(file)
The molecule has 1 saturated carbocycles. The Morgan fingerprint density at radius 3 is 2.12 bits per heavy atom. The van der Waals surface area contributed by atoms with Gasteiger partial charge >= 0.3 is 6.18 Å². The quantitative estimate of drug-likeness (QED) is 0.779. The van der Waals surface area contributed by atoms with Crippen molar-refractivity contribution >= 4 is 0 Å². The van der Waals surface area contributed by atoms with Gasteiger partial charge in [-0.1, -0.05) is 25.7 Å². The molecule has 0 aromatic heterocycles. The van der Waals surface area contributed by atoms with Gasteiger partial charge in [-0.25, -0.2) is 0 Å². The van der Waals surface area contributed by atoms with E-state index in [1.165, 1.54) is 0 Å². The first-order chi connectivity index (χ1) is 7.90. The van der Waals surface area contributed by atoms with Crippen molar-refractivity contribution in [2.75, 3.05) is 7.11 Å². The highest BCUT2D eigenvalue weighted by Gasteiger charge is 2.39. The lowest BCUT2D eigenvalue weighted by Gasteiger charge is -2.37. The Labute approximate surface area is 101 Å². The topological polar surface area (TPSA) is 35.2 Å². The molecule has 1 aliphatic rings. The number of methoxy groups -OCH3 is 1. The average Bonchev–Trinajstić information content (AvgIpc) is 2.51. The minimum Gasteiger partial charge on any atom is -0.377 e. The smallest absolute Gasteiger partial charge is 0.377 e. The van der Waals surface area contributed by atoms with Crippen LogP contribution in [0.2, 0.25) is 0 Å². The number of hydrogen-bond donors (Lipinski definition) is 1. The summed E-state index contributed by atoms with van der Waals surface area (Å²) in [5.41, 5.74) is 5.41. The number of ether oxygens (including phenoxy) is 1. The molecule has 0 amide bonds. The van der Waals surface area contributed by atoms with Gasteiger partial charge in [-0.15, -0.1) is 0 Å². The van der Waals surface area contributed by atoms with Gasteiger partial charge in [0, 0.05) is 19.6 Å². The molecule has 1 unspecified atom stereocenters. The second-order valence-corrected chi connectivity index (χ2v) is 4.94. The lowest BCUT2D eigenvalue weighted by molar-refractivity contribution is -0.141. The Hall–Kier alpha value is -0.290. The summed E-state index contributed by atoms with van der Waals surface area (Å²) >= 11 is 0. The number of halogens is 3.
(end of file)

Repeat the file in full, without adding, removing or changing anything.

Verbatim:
The molecule has 1 saturated carbocycles. The Morgan fingerprint density at radius 3 is 2.12 bits per heavy atom. The van der Waals surface area contributed by atoms with Gasteiger partial charge >= 0.3 is 6.18 Å². The quantitative estimate of drug-likeness (QED) is 0.779. The van der Waals surface area contributed by atoms with Crippen molar-refractivity contribution >= 4 is 0 Å². The van der Waals surface area contributed by atoms with Gasteiger partial charge in [-0.1, -0.05) is 25.7 Å². The molecule has 0 aromatic heterocycles. The van der Waals surface area contributed by atoms with Gasteiger partial charge in [-0.25, -0.2) is 0 Å². The van der Waals surface area contributed by atoms with E-state index in [1.165, 1.54) is 0 Å². The first-order chi connectivity index (χ1) is 7.90. The van der Waals surface area contributed by atoms with Crippen molar-refractivity contribution in [2.75, 3.05) is 7.11 Å². The highest BCUT2D eigenvalue weighted by Gasteiger charge is 2.39. The lowest BCUT2D eigenvalue weighted by Gasteiger charge is -2.37. The Labute approximate surface area is 101 Å². The topological polar surface area (TPSA) is 35.2 Å². The molecule has 1 aliphatic rings. The number of methoxy groups -OCH3 is 1. The average Bonchev–Trinajstić information content (AvgIpc) is 2.51. The minimum Gasteiger partial charge on any atom is -0.377 e. The smallest absolute Gasteiger partial charge is 0.377 e. The van der Waals surface area contributed by atoms with Crippen LogP contribution in [0.2, 0.25) is 0 Å². The number of hydrogen-bond donors (Lipinski definition) is 1. The summed E-state index contributed by atoms with van der Waals surface area (Å²) in [5.41, 5.74) is 5.41. The number of ether oxygens (including phenoxy) is 1. The molecule has 0 amide bonds. The van der Waals surface area contributed by atoms with Gasteiger partial charge in [-0.15, -0.1) is 0 Å². The van der Waals surface area contributed by atoms with Gasteiger partial charge in [0, 0.05) is 19.6 Å². The molecule has 1 unspecified atom stereocenters. The second-order valence-corrected chi connectivity index (χ2v) is 4.94. The lowest BCUT2D eigenvalue weighted by molar-refractivity contribution is -0.141. The Hall–Kier alpha value is -0.290. The summed E-state index contributed by atoms with van der Waals surface area (Å²) >= 11 is 0. The number of halogens is 3.